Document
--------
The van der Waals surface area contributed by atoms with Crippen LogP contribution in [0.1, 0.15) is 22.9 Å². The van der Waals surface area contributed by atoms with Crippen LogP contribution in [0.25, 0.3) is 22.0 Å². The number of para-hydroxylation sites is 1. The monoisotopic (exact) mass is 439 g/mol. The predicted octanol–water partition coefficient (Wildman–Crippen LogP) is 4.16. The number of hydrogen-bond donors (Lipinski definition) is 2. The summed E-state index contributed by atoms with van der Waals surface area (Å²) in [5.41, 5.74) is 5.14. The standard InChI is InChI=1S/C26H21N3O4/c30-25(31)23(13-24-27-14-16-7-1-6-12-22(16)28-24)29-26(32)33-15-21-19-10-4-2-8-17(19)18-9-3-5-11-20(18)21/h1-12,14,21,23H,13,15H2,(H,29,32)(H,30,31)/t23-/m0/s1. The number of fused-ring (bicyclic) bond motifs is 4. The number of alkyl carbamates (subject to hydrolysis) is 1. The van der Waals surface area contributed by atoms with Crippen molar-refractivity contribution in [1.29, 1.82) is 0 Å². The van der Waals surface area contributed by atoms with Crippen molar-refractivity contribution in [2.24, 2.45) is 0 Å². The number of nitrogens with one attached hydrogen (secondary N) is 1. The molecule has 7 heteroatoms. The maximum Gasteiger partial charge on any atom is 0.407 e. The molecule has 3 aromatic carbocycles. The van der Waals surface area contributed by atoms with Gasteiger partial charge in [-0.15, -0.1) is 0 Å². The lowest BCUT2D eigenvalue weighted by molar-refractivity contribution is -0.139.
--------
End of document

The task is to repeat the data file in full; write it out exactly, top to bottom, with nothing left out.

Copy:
The van der Waals surface area contributed by atoms with Crippen LogP contribution in [0.1, 0.15) is 22.9 Å². The van der Waals surface area contributed by atoms with Crippen LogP contribution in [0.25, 0.3) is 22.0 Å². The number of para-hydroxylation sites is 1. The monoisotopic (exact) mass is 439 g/mol. The predicted octanol–water partition coefficient (Wildman–Crippen LogP) is 4.16. The number of hydrogen-bond donors (Lipinski definition) is 2. The summed E-state index contributed by atoms with van der Waals surface area (Å²) in [5.41, 5.74) is 5.14. The standard InChI is InChI=1S/C26H21N3O4/c30-25(31)23(13-24-27-14-16-7-1-6-12-22(16)28-24)29-26(32)33-15-21-19-10-4-2-8-17(19)18-9-3-5-11-20(18)21/h1-12,14,21,23H,13,15H2,(H,29,32)(H,30,31)/t23-/m0/s1. The number of fused-ring (bicyclic) bond motifs is 4. The number of alkyl carbamates (subject to hydrolysis) is 1. The van der Waals surface area contributed by atoms with Crippen molar-refractivity contribution in [1.29, 1.82) is 0 Å². The van der Waals surface area contributed by atoms with Crippen molar-refractivity contribution in [2.24, 2.45) is 0 Å². The number of nitrogens with one attached hydrogen (secondary N) is 1. The molecule has 7 heteroatoms. The maximum Gasteiger partial charge on any atom is 0.407 e. The molecule has 3 aromatic carbocycles. The van der Waals surface area contributed by atoms with Gasteiger partial charge in [-0.15, -0.1) is 0 Å². The lowest BCUT2D eigenvalue weighted by molar-refractivity contribution is -0.139.